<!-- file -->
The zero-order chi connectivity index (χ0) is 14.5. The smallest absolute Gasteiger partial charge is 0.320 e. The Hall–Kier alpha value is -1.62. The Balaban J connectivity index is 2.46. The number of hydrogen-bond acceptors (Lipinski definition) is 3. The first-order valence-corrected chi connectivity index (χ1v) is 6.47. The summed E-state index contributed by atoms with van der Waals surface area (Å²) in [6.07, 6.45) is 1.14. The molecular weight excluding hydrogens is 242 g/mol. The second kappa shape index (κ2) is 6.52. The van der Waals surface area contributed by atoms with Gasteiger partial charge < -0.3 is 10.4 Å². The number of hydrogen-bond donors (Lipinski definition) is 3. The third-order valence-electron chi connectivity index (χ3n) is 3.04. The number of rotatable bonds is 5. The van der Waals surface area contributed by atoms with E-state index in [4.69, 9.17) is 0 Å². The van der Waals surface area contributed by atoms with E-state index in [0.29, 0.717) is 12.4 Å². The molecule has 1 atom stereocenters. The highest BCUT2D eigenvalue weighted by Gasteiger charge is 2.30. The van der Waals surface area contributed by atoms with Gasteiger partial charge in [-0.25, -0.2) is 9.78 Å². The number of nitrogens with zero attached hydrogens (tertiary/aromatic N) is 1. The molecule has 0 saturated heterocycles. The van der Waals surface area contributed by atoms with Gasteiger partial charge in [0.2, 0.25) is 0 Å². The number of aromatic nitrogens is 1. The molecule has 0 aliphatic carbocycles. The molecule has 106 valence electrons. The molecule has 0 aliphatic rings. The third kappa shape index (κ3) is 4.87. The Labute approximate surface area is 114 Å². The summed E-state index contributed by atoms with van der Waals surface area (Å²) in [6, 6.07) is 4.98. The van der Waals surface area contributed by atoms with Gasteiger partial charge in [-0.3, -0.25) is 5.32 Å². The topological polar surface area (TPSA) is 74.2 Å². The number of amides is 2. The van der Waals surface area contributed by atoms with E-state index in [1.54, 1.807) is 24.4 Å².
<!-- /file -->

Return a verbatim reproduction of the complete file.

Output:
The zero-order chi connectivity index (χ0) is 14.5. The smallest absolute Gasteiger partial charge is 0.320 e. The Hall–Kier alpha value is -1.62. The Balaban J connectivity index is 2.46. The number of hydrogen-bond acceptors (Lipinski definition) is 3. The first-order valence-corrected chi connectivity index (χ1v) is 6.47. The summed E-state index contributed by atoms with van der Waals surface area (Å²) in [6.07, 6.45) is 1.14. The molecular weight excluding hydrogens is 242 g/mol. The second kappa shape index (κ2) is 6.52. The van der Waals surface area contributed by atoms with Gasteiger partial charge < -0.3 is 10.4 Å². The number of hydrogen-bond donors (Lipinski definition) is 3. The third-order valence-electron chi connectivity index (χ3n) is 3.04. The number of rotatable bonds is 5. The van der Waals surface area contributed by atoms with E-state index in [4.69, 9.17) is 0 Å². The van der Waals surface area contributed by atoms with E-state index in [0.29, 0.717) is 12.4 Å². The molecule has 1 atom stereocenters. The highest BCUT2D eigenvalue weighted by Gasteiger charge is 2.30. The van der Waals surface area contributed by atoms with Gasteiger partial charge in [-0.25, -0.2) is 9.78 Å². The number of nitrogens with zero attached hydrogens (tertiary/aromatic N) is 1. The molecule has 0 saturated heterocycles. The van der Waals surface area contributed by atoms with Gasteiger partial charge in [0.2, 0.25) is 0 Å². The number of aromatic nitrogens is 1. The molecule has 0 aliphatic carbocycles. The molecule has 106 valence electrons. The molecule has 0 aliphatic rings. The third kappa shape index (κ3) is 4.87. The Labute approximate surface area is 114 Å². The summed E-state index contributed by atoms with van der Waals surface area (Å²) in [6, 6.07) is 4.98. The van der Waals surface area contributed by atoms with Gasteiger partial charge in [-0.3, -0.25) is 5.32 Å². The topological polar surface area (TPSA) is 74.2 Å². The number of amides is 2. The van der Waals surface area contributed by atoms with E-state index in [1.54, 1.807) is 24.4 Å².